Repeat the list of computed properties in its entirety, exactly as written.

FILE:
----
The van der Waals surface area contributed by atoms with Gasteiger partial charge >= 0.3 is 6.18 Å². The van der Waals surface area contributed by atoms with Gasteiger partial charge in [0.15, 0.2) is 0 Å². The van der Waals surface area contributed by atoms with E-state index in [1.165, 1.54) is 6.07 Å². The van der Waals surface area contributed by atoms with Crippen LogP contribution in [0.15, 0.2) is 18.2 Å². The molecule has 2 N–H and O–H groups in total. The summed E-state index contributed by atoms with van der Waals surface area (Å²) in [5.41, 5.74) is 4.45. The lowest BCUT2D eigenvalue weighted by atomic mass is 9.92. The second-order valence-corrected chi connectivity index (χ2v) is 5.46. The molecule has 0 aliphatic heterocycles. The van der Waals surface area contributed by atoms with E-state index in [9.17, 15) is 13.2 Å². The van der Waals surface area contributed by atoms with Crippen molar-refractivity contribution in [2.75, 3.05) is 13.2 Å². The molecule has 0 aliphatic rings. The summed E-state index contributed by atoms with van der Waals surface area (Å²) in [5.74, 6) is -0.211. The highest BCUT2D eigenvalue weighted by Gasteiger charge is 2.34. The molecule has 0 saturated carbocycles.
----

The van der Waals surface area contributed by atoms with Gasteiger partial charge >= 0.3 is 6.18 Å². The van der Waals surface area contributed by atoms with Gasteiger partial charge in [0.15, 0.2) is 0 Å². The van der Waals surface area contributed by atoms with E-state index in [1.165, 1.54) is 6.07 Å². The van der Waals surface area contributed by atoms with Crippen LogP contribution in [0.15, 0.2) is 18.2 Å². The molecule has 2 N–H and O–H groups in total. The summed E-state index contributed by atoms with van der Waals surface area (Å²) in [5.41, 5.74) is 4.45. The lowest BCUT2D eigenvalue weighted by atomic mass is 9.92. The second-order valence-corrected chi connectivity index (χ2v) is 5.46. The molecule has 0 aliphatic heterocycles. The van der Waals surface area contributed by atoms with E-state index in [9.17, 15) is 13.2 Å². The van der Waals surface area contributed by atoms with Crippen molar-refractivity contribution in [2.75, 3.05) is 13.2 Å². The molecule has 0 aliphatic rings. The summed E-state index contributed by atoms with van der Waals surface area (Å²) in [5.74, 6) is -0.211. The highest BCUT2D eigenvalue weighted by Gasteiger charge is 2.34. The molecule has 0 saturated carbocycles.